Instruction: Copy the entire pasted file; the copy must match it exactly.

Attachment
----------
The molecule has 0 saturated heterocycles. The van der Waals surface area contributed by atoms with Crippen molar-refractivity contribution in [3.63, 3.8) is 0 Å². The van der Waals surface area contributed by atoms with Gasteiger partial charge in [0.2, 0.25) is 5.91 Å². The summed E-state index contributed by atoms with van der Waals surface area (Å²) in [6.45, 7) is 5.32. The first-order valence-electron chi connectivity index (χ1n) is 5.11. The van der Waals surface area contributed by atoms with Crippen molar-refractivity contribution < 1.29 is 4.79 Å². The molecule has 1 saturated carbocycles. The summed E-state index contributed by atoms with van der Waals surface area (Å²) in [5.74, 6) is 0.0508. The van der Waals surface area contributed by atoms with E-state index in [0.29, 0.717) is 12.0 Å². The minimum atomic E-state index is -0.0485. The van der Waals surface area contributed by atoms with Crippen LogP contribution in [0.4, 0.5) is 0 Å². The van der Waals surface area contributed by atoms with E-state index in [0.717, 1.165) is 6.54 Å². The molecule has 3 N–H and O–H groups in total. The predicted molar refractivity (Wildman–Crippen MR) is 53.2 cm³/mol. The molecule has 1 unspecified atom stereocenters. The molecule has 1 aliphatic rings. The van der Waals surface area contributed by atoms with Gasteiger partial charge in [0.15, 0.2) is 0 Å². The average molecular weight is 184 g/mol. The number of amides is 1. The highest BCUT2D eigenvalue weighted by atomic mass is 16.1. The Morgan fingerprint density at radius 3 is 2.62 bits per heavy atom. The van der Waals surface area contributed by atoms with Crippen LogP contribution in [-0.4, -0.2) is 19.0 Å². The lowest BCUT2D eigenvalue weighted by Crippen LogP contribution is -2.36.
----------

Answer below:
The molecule has 0 saturated heterocycles. The van der Waals surface area contributed by atoms with Crippen molar-refractivity contribution in [3.63, 3.8) is 0 Å². The van der Waals surface area contributed by atoms with Gasteiger partial charge in [0.2, 0.25) is 5.91 Å². The summed E-state index contributed by atoms with van der Waals surface area (Å²) in [6.45, 7) is 5.32. The first-order valence-electron chi connectivity index (χ1n) is 5.11. The van der Waals surface area contributed by atoms with Crippen molar-refractivity contribution < 1.29 is 4.79 Å². The molecule has 1 saturated carbocycles. The summed E-state index contributed by atoms with van der Waals surface area (Å²) in [5.74, 6) is 0.0508. The van der Waals surface area contributed by atoms with E-state index in [0.29, 0.717) is 12.0 Å². The minimum atomic E-state index is -0.0485. The van der Waals surface area contributed by atoms with Crippen LogP contribution in [0.4, 0.5) is 0 Å². The van der Waals surface area contributed by atoms with E-state index in [0.717, 1.165) is 6.54 Å². The molecule has 3 N–H and O–H groups in total. The predicted molar refractivity (Wildman–Crippen MR) is 53.2 cm³/mol. The molecule has 1 unspecified atom stereocenters. The molecule has 1 aliphatic rings. The van der Waals surface area contributed by atoms with Gasteiger partial charge in [0.15, 0.2) is 0 Å². The average molecular weight is 184 g/mol. The number of amides is 1. The highest BCUT2D eigenvalue weighted by atomic mass is 16.1. The Morgan fingerprint density at radius 3 is 2.62 bits per heavy atom. The van der Waals surface area contributed by atoms with Crippen LogP contribution in [-0.4, -0.2) is 19.0 Å². The lowest BCUT2D eigenvalue weighted by Crippen LogP contribution is -2.36.